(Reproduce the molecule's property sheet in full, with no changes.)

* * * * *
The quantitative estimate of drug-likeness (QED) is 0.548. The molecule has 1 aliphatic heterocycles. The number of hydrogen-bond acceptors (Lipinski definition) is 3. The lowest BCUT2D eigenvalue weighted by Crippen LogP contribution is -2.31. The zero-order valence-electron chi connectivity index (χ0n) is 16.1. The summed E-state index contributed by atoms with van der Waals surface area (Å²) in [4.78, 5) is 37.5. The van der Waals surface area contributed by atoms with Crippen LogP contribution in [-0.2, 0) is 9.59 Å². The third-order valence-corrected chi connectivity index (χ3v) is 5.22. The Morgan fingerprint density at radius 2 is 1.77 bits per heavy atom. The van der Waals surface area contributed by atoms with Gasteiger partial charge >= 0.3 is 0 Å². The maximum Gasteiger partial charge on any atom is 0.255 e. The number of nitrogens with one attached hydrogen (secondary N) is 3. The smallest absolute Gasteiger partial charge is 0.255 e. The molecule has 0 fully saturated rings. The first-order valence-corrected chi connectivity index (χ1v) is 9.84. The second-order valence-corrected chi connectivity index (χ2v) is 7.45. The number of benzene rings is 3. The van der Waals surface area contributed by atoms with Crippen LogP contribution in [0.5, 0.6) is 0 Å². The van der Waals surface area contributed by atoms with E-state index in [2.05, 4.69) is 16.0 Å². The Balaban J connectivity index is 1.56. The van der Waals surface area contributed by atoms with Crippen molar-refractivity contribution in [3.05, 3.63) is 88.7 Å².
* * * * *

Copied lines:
The quantitative estimate of drug-likeness (QED) is 0.548. The molecule has 1 aliphatic heterocycles. The number of hydrogen-bond acceptors (Lipinski definition) is 3. The lowest BCUT2D eigenvalue weighted by Crippen LogP contribution is -2.31. The zero-order valence-electron chi connectivity index (χ0n) is 16.1. The summed E-state index contributed by atoms with van der Waals surface area (Å²) in [4.78, 5) is 37.5. The van der Waals surface area contributed by atoms with Crippen LogP contribution in [-0.2, 0) is 9.59 Å². The third-order valence-corrected chi connectivity index (χ3v) is 5.22. The Morgan fingerprint density at radius 2 is 1.77 bits per heavy atom. The van der Waals surface area contributed by atoms with Gasteiger partial charge >= 0.3 is 0 Å². The maximum Gasteiger partial charge on any atom is 0.255 e. The number of nitrogens with one attached hydrogen (secondary N) is 3. The smallest absolute Gasteiger partial charge is 0.255 e. The molecule has 0 fully saturated rings. The first-order valence-corrected chi connectivity index (χ1v) is 9.84. The second-order valence-corrected chi connectivity index (χ2v) is 7.45. The number of benzene rings is 3. The van der Waals surface area contributed by atoms with Crippen LogP contribution in [0.5, 0.6) is 0 Å². The van der Waals surface area contributed by atoms with E-state index in [2.05, 4.69) is 16.0 Å². The Balaban J connectivity index is 1.56. The van der Waals surface area contributed by atoms with Crippen molar-refractivity contribution in [3.05, 3.63) is 88.7 Å².